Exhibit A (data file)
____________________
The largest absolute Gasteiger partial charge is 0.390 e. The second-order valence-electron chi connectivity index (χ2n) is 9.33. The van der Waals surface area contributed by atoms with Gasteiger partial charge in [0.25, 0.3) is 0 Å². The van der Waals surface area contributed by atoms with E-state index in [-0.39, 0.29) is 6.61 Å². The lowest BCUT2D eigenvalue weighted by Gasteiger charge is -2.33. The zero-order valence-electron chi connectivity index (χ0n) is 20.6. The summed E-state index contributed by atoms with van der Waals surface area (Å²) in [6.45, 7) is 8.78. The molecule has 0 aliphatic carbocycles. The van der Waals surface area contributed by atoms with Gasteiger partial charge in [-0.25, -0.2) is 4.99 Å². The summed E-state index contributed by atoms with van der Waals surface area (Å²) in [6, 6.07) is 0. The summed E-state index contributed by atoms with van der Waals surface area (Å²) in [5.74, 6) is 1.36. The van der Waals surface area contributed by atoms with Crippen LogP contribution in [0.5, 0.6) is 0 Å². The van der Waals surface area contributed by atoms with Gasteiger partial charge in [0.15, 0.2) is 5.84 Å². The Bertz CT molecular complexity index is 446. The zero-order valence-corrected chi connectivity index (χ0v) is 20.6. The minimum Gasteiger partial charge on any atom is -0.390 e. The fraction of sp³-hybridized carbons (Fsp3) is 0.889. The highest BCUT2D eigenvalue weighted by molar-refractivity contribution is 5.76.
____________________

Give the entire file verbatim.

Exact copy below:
The largest absolute Gasteiger partial charge is 0.390 e. The second-order valence-electron chi connectivity index (χ2n) is 9.33. The van der Waals surface area contributed by atoms with Gasteiger partial charge in [0.25, 0.3) is 0 Å². The van der Waals surface area contributed by atoms with E-state index in [-0.39, 0.29) is 6.61 Å². The lowest BCUT2D eigenvalue weighted by Gasteiger charge is -2.33. The zero-order valence-electron chi connectivity index (χ0n) is 20.6. The summed E-state index contributed by atoms with van der Waals surface area (Å²) in [6.45, 7) is 8.78. The molecule has 0 aliphatic carbocycles. The van der Waals surface area contributed by atoms with Gasteiger partial charge in [-0.25, -0.2) is 4.99 Å². The summed E-state index contributed by atoms with van der Waals surface area (Å²) in [6, 6.07) is 0. The summed E-state index contributed by atoms with van der Waals surface area (Å²) in [5.74, 6) is 1.36. The van der Waals surface area contributed by atoms with Crippen LogP contribution in [0.5, 0.6) is 0 Å². The van der Waals surface area contributed by atoms with Gasteiger partial charge in [0.15, 0.2) is 5.84 Å². The Bertz CT molecular complexity index is 446. The zero-order valence-corrected chi connectivity index (χ0v) is 20.6. The minimum Gasteiger partial charge on any atom is -0.390 e. The fraction of sp³-hybridized carbons (Fsp3) is 0.889. The highest BCUT2D eigenvalue weighted by molar-refractivity contribution is 5.76.